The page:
Wednesday, February 13, 2013

#912. The Bad News Bears (1976)

Directed By: Michael Ritchie

Starring: Walter Matthau, Tatum O'Neal, Vic Morrow

Tag line: "The coach is waiting for his next beer. The pitcher is waiting for her first bra. The team is waiting for a miracle. Consider the possibilities"

Trivia: The film's poster art was by Jack Davis, one of the founding illustrators for MAD magazine

The year 1979 saw the emergence of two television sitcoms based on popular movies. One was Delta House, inspired by the 1978 John Landis film, Animal House. Needless to say, this show didn’t last long (I think it was gone after a few months). 

Nor, for that matter, did the series The Bad News Bears, in which Jack Warden assumed the role of Morris Buttermaker, the gruff little league coach played by Walter Matthau in Michael’ Ritchie’s 1976 comedy. 

Of the two shows, I enjoyed The Bad News Bears more, probably because: 

1. I was about the same age as most of its stars, and 

2. at the time, I, too, played little league baseball. 

Sure, the series wasn’t nearly as funny as the movie, but that would have been asking too much of it. At that young age, The Bad News Bears was one of my favorite comedies, and what’s really cool is that, seeing it again now, it still manages to make me laugh.

By court order, a California little league is forced to expand, adding one more team to their already jam-packed organization. The new club, nicknamed the Bears, has a roster full of kids not talented enough to play on any of the other teams. Among them are the pissed-off pipsqueak, Tanner (Chris Barnes), the overweight Englebert (Gary Lee Cavagnaro), the ultra-smart Ogilvie (Alfred W. Lutter), and a pair of Hispanic brothers (Jaime Escobedo and George Gonzales) who don’t speak a word of English. 

The Bears' coach is Morris Buttermaker (Matthau), an alcoholic former minor-league pitcher who now cleans swimming pools for a living. As expected, this new team isn’t very good, leading Roy Turner (Vic Morrow), coach of the rival Yankees, to recommend they voluntarily drop out of the league. 

Not ready to give up, Buttermaker instead recruits some new talent for the Bears, including Amanda (Tatum O’Neal), the daughter of an old flame who happens to be a top-notch pitcher, and Kelly Leak (Jackie Earle Haley), a juvenile delinquent with a terrific arm and a swing as powerful as Babe Ruth’s. 

With these additions to the roster, the Bears start winning, but as Buttermaker becomes more obsessed with the idea of taking the championship, he loses sight of why most of these kids joined up the first place: to have a good time.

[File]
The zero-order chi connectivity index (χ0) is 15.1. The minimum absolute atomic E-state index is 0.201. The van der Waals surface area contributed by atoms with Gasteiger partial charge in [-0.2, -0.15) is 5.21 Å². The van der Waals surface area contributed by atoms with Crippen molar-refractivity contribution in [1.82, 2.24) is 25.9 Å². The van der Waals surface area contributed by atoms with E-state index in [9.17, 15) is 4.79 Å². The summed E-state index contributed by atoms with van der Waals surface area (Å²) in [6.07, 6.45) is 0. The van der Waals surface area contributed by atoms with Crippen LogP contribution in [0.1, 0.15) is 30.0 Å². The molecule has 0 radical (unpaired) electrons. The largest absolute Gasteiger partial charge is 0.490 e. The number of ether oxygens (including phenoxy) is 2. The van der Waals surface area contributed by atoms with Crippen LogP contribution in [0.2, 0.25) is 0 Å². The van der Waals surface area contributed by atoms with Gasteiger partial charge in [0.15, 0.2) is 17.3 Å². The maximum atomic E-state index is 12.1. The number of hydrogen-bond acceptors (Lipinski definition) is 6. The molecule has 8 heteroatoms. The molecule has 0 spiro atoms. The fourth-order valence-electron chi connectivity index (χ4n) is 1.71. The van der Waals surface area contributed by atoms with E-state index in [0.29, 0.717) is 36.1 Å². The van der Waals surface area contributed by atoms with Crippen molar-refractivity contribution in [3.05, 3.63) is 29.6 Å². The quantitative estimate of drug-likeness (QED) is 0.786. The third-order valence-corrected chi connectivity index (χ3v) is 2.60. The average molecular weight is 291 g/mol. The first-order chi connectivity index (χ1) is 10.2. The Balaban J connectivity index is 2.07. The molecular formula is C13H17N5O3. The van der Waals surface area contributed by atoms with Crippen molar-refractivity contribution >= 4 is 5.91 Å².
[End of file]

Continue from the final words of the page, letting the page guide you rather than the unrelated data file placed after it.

The role of Morris Buttermaker, the beer-swilling, cigar-chomping coach of the Bears, seemed tailor-made for Walter Matthau, and sure enough, the actor is perfect in the part, bringing a special charm to what is essentially a
hapless, lazcharacter. In one scene, Buttermaker even drags the team along on a pool cleaning job, and, after putting the kids to work, has another member of the Bears, young Timmy Lupus (Quinn Smith), mix him a martini while he relaxes on a lounge chair. 

What’s truly impressive, though, is how well some of the child actors fare alongside the veteran. Chris Barnes doesn’t give what I would call a “strong” performance as Tanner (he rushes through his lines far too quickly), but brings plenty of personality to the part, rattling off obscenities and ethnic slurs in just about every scene. Cavagnaro’s Englebert is good for a few chuckles, especially when Buttermaker is trying to teach him the fundamentals of the game, and the scenes where Rudi Stein (David Pollack) is told to "lean into the pitches" are classic. 

As the team’s two best players, Jackie Earle Haley is a convincing hoodlum-in-training, but, oddly enough, Tatum O’Neal, who won an Oscar for Paper Moon several years earlier, doesn't do much with her part. Luckily, her teammates managed to pick up the slack, and are a key reason why this is a very funny movie.

Ultimately, though, The Bad News Bears is more than just laughs; it also gives us something to think about. 

Hidden beneath the comedy is the always-timely topic of adults living vicariously through their kids. Even Buttermaker, who never really wanted to be a coach in the first place, catches “the bug”, benching players who aren’t as talented to keep the Bears winning streak alive. After getting a taste of victory, Buttermaker becomes just like Roy Turner and all the other parent/coaches, to whom winning means everything. 

This reminds me of a story my father told me, from when he was an umpire for the local little league. He was behind the plate for a championship game. In the late innings, the East was leading the West by a run, and with the sun going down, there was a real chance the game would soon be called on account of darkness. 

As the East was batting, one of their coaches suffered an epileptic seizure along the third base line. My father, and coaches from both teams, ran over to see if he was OK, at which point the parents for the West players started angrily shouting from the stands that he was purposefully trying to delay the game, and that they should drag him off the field and get on with it.

The Bad News Bears is a hilarious motion picture, but it’s a little sad too, and that, I believe, is why it is still effective all these years later.

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